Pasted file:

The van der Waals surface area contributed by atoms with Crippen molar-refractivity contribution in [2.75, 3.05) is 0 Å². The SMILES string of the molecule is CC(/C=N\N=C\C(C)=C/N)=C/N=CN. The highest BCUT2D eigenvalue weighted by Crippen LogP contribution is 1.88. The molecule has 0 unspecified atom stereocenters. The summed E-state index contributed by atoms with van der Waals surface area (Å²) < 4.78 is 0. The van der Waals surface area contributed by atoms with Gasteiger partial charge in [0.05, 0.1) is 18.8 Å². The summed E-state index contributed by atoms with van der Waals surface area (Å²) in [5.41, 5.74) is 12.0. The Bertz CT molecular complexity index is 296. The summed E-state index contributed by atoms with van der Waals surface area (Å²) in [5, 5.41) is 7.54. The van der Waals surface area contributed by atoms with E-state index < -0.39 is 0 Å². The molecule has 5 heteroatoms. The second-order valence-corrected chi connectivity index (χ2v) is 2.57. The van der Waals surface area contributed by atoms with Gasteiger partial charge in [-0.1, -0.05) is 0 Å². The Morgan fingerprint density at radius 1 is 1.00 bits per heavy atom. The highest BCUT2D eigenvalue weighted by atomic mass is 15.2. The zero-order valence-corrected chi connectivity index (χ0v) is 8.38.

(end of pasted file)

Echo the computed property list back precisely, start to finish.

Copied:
The van der Waals surface area contributed by atoms with Crippen molar-refractivity contribution in [2.75, 3.05) is 0 Å². The SMILES string of the molecule is CC(/C=N\N=C\C(C)=C/N)=C/N=CN. The highest BCUT2D eigenvalue weighted by Crippen LogP contribution is 1.88. The molecule has 0 unspecified atom stereocenters. The summed E-state index contributed by atoms with van der Waals surface area (Å²) < 4.78 is 0. The van der Waals surface area contributed by atoms with Gasteiger partial charge in [0.05, 0.1) is 18.8 Å². The summed E-state index contributed by atoms with van der Waals surface area (Å²) in [5.41, 5.74) is 12.0. The Bertz CT molecular complexity index is 296. The summed E-state index contributed by atoms with van der Waals surface area (Å²) in [5, 5.41) is 7.54. The van der Waals surface area contributed by atoms with E-state index < -0.39 is 0 Å². The molecule has 5 heteroatoms. The second-order valence-corrected chi connectivity index (χ2v) is 2.57. The van der Waals surface area contributed by atoms with Gasteiger partial charge in [-0.1, -0.05) is 0 Å². The Morgan fingerprint density at radius 1 is 1.00 bits per heavy atom. The highest BCUT2D eigenvalue weighted by atomic mass is 15.2. The zero-order valence-corrected chi connectivity index (χ0v) is 8.38.